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This is believed to find support in the Prophetic saying that reads: ‘Any woman who
Paradise will be forbidden to her.' (Sunan Ibn Majah, 10:2133). Furthermore, alQaradawi does not question the permissibility of the controversial male repudiation as a means for effectuating divorce. Rather, in his much-celebrated book, the Lawful and the Prohibited in Islam, he only expounds on the limitations stipulated in the Islamic tradition on when a man can divorce his wife (e.g., during her period of menstruation).
the greater right of men via repudiation is, again, their “natural” position as leaders and financial supporters of the household, with the consequent argument being that women are not intrinsically seen as inferior to men. As stipulated in Islamic family law, there are certain general procedural restrictions that must be observed by a man who wishes to repudiate his wife: First, he must be of sound mind at the time of repudiation, and second, repudiation must be absolute (without being intended to be conditional upon a future action) (al-Qaradawi, 2003b). Although the legal systems in the Muslim world vary, the ways in which divorce is handled in many Muslim countries tend to converge, and are largely reflective of the overall picture of “unequal” divorce rights between men and women by the IHRL standards.
Islamic intolerance in Muslim cultures is the obligation of veiling. The following statement by the ECHR on the headscarf controversy was made in reference to the
Qaradawi points out the irony that the right of European Muslim women to cover their heads (and faces) on their own accord is denied on the grounds of protecting the principles of equality and freedom, while non-Muslim women are allowed to ‘freely dress in a revealing and provocative manner!’ (OnIslam, 2010, para. 26). Nevertheless, the scholar sympathizes with the Muslim women who are affected by the headscarf ban and accordingly permits them to take off their veils within premises where the law is in place on the basis that the need to access such premises makes removing the veil permissible (OnIslam, 2010). He cautions, however, that European Muslim women must revert to covering themselves when they are no longer within the scope of the ban (OnIslam, 2010). Thus, while the scholar makes use of the principle of ḍarūra in this
obligation of veiling is binding in most instances.
Al-Qaradawi’s position on the Islamic veiling is premised on his belief that it is part of the personification of the principle of “modesty” captured by the Islamic concept of ‘awra (that which is to be hidden). ‘Awra denotes specific parts of the body that must be covered in the presence of the same or the opposite sex. Often cited as a justification for the Islamic principle of modesty is the general prophetic prohibition of looking at the ‘awra of another person of the same or the opposite sex with or without desire (alQaradawi, 2003b). There is variation in the definition of a woman’s ‘awra, but a vast majority of Muslim scholars agree that veiling is obligatory, with a minority arguing that it is merely “encouraged” (al-Qaradawi, 2003b). The following verse is often taken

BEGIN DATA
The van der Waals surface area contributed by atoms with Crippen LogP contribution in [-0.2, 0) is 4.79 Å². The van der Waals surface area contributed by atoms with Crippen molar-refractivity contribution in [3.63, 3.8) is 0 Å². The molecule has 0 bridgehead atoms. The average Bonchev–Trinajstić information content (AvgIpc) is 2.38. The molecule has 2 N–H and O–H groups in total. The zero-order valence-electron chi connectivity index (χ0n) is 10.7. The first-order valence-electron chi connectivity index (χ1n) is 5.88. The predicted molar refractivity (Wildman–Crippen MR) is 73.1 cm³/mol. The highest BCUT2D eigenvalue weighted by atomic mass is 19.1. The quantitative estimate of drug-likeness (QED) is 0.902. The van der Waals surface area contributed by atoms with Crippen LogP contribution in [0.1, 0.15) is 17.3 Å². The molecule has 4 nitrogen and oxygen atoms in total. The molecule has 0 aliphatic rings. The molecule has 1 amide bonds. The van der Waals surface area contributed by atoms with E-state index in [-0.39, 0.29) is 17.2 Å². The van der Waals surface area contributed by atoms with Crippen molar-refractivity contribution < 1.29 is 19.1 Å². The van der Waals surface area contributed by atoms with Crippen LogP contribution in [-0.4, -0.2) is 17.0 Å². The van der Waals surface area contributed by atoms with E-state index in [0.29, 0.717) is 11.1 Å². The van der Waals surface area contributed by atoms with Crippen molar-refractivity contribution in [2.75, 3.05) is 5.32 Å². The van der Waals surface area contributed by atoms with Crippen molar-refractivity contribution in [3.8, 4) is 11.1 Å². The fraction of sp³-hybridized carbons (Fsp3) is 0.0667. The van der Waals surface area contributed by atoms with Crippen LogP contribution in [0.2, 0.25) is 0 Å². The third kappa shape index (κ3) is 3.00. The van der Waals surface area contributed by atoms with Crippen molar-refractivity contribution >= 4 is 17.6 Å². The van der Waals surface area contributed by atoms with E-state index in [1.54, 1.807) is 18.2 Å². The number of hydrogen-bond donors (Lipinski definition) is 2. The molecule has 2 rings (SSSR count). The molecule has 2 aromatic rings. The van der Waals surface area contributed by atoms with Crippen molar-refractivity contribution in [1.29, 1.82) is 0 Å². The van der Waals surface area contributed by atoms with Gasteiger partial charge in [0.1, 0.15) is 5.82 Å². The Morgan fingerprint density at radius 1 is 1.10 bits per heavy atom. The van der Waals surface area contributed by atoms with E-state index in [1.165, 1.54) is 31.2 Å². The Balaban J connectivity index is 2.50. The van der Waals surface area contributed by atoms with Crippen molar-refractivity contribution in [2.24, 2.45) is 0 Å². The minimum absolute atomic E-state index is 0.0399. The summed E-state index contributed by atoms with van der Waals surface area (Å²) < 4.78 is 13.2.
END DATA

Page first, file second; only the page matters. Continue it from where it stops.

to be evidence for the specific obligation of veiling:
their husbands, their fathers, their husbands’ fathers, their sons, their husbands' sons, their brothers, their brothers' sons, their sisters' sons,
concerning the precise nature of ‘veiling’, centering on the phrase: ‘… not expose their adornment except that which [necessarily] appears thereof’...’ in the afore-mentioned verse. Al-Qaradawi defines “adornment” as that which ‘… includes both natural features such as the face, hair, and other attractive parts of the body, and artificial enhancement of beauty, such as the dress, ornaments, make-up, and the like’ (alQaradawi, 2003b, p.139). As for the latter part of the Qur’anic phrase - “that which [necessary] appears thereof” – the scholar accepts the definition adopted by the Companions of the Prophet and their immediate followers that it denotes the face, the hands, and their ordinary adornments, such as kohl (eye cosmetics of black powder) and a ring (al-Qaradawi, 2003b). He sees this as being based on the following prophetic
believes that all outward manifestations of a woman’s beauty must be protected, which include bodily parts, mannerisms, accessories, and clothing that are deemed to be potently arousing to men. While exceptions exist according to the scholar’s definition such as the permissibility of not covering the hair, ears, neck, upper part of the chest, arms and legs in the presence of the woman’s father – he remains stern in the belief that